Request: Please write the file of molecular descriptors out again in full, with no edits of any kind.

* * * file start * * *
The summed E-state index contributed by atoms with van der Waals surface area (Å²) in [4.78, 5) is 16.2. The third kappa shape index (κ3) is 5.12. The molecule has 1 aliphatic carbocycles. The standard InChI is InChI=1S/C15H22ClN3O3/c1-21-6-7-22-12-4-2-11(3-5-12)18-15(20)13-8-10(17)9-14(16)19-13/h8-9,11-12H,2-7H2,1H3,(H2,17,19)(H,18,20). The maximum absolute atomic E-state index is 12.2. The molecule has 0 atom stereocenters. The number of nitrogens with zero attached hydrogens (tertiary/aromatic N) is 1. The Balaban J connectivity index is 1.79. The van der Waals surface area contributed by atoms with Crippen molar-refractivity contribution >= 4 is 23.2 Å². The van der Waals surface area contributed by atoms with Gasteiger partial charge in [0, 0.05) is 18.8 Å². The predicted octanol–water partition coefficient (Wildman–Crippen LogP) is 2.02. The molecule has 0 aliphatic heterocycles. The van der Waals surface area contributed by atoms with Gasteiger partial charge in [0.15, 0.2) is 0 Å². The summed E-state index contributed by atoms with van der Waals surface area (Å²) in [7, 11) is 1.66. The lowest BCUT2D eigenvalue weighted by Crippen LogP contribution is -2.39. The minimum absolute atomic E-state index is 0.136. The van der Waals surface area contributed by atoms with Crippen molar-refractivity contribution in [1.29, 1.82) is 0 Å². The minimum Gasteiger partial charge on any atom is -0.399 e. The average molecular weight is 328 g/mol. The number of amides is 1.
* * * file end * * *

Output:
The summed E-state index contributed by atoms with van der Waals surface area (Å²) in [4.78, 5) is 16.2. The third kappa shape index (κ3) is 5.12. The molecule has 1 aliphatic carbocycles. The standard InChI is InChI=1S/C15H22ClN3O3/c1-21-6-7-22-12-4-2-11(3-5-12)18-15(20)13-8-10(17)9-14(16)19-13/h8-9,11-12H,2-7H2,1H3,(H2,17,19)(H,18,20). The maximum absolute atomic E-state index is 12.2. The molecule has 0 atom stereocenters. The number of nitrogens with zero attached hydrogens (tertiary/aromatic N) is 1. The Balaban J connectivity index is 1.79. The van der Waals surface area contributed by atoms with Crippen molar-refractivity contribution >= 4 is 23.2 Å². The van der Waals surface area contributed by atoms with Gasteiger partial charge in [0, 0.05) is 18.8 Å². The predicted octanol–water partition coefficient (Wildman–Crippen LogP) is 2.02. The molecule has 0 aliphatic heterocycles. The van der Waals surface area contributed by atoms with Gasteiger partial charge in [0.15, 0.2) is 0 Å². The summed E-state index contributed by atoms with van der Waals surface area (Å²) in [7, 11) is 1.66. The lowest BCUT2D eigenvalue weighted by Crippen LogP contribution is -2.39. The minimum absolute atomic E-state index is 0.136. The van der Waals surface area contributed by atoms with Crippen molar-refractivity contribution in [1.29, 1.82) is 0 Å². The minimum Gasteiger partial charge on any atom is -0.399 e. The average molecular weight is 328 g/mol. The number of amides is 1.